FANDOM

278,229 Pages

</td></tr></td></tr></td></tr></td></tr>
USS Towaliga (AOG-42)
Career (United States) US flag 48 stars.svg
Name: USS Towaliga (AOG-42)
Namesake: Towaliga River
Ordered: as T1-M-A2 tanker hull, MC 2068
Builder: East Coast Shipyard, Bayonne, New Jersey
Yard number: 24
Laid down: 29 September 1944
Launched: 29 October 1944
Commissioned: 14 December 1944
Decommissioned: 10 May 1947
Struck: 12 March 1948
Fate: transferred to the Republic of China, 1947
Career (Republic of China) Flag of the Republic of China.svg
Name: ROCS Tai Hwa
Acquired: 1947
Renamed: ROCS Hsing Kao, 1955
Fate: unknown
General characteristics
Class & type: Mettawee-class gasoline tanker
Displacement: 846 tons(lt) 2,270 tons(fl)
Length: 220 ft 6 in (67.21 m)
Beam: 37 ft (11 m)
Draft: 17 ft (5.2 m)
Propulsion: Diesel direct drive, single screw, 720 hp
Speed: 10 knots (19 km/h)
Capacity: 1,228 long tons deadweight (DWT)
Complement: 62
Armament: one single 3"/50 dual purpose gun mount, two 40 mm guns, three single 20 mm gun mounts

USS Towaliga (AOG-42) was a Mettawee-class gasoline tanker acquired by the U.S. Navy for the dangerous task of transporting gasoline to warships in the fleet, and to remote Navy stations. Towaliga was laid down under Maritime Commission contract (MC hull 2068) on 29 September 1944 at Bayonne, New Jersey, by the East Coast Shipyard Inc.; launched on 29 October 1944; sponsored by Mrs. Michael Canose; acquired by the Navy on 6 December 1944; and commissioned on 14 December 1944, Lt. Robert H. Smith in command.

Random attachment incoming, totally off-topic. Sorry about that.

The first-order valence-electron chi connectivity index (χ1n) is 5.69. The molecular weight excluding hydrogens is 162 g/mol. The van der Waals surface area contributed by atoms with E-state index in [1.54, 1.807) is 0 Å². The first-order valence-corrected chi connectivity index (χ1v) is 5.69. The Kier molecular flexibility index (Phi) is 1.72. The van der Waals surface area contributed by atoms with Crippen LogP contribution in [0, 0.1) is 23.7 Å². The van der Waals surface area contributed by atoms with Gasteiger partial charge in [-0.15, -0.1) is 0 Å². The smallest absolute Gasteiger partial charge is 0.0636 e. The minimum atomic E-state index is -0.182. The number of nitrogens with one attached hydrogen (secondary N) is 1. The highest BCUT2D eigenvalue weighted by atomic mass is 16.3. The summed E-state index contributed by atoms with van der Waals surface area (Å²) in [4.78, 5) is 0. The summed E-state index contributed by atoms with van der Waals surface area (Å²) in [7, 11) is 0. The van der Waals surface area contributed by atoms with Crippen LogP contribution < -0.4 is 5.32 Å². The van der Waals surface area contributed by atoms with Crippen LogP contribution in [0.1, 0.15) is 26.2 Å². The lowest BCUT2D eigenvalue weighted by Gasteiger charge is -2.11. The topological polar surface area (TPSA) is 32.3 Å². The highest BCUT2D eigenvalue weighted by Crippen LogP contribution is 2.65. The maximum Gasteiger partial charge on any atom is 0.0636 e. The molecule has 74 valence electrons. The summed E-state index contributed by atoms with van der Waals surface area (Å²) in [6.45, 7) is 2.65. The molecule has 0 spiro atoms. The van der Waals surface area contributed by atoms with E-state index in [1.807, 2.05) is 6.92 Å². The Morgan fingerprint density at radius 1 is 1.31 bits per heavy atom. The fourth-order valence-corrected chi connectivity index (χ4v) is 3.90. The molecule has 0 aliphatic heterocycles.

World War II serviceEdit

The gasoline tanker called at Norfolk, Virginia, on 9 January 1945 and began shakedown training in the Chesapeake Bay the next day. On 11 February, she joined a convoy bound for the West Indies and arrived at Aruba, Netherlands Antilles, 10 days later.

Pacific Ocean operationsEdit

After filling her cargo tanks, the ship proceeded through the Panama Canal to the U.S. West Coast, spent 14 March and 15 March at San Diego, California, and sailed for Hawaii on the 16th. She reached Pearl Harbor on 28 March and, for the next four months, shuttled diesel oil and aviation gasoline from Hawaii to Johnston Island. In mid August, while the ship was undergoing an overhaul in dry dock at Pearl Harbor, hostilities ended.

End-of-war activityEdit

Upon completion of the yard work, Towaliga got underway for Japan and, after stops at Eniwetok and Saipan, arrived at Osaka on 9 October 1945. The ship operated from Osaka until 16 August 1946 when she was ordered to China. She arrived at Tsingtao on the 19th and was placed in a standby status with a reduced crew, preparatory to being decommissioned. On 6 December, the ship's complement was filled, and she began training Chinese crews.

Post-war decommissioningEdit

Towaliga was decommissioned on 10 May 1947 and transferred to the Republic of China under the lend-lease program. The ship was nominally returned to the United States on 17 February 1948 but simultaneously transferred permanently to China, where she was renamed Tai Hwa.[1] Towaliga was struck from the Navy list on 12 March 1948. Final disposition: fate unknown.

Military awards and honorsEdit

Towaliga’s crew was eligible for the following medals:

ReferencesEdit

This article incorporates text from the public domain Dictionary of American Naval Fighting Ships.

External linksEdit



This page uses Creative Commons Licensed content from Wikipedia (view authors).
Community content is available under CC-BY-SA unless otherwise noted.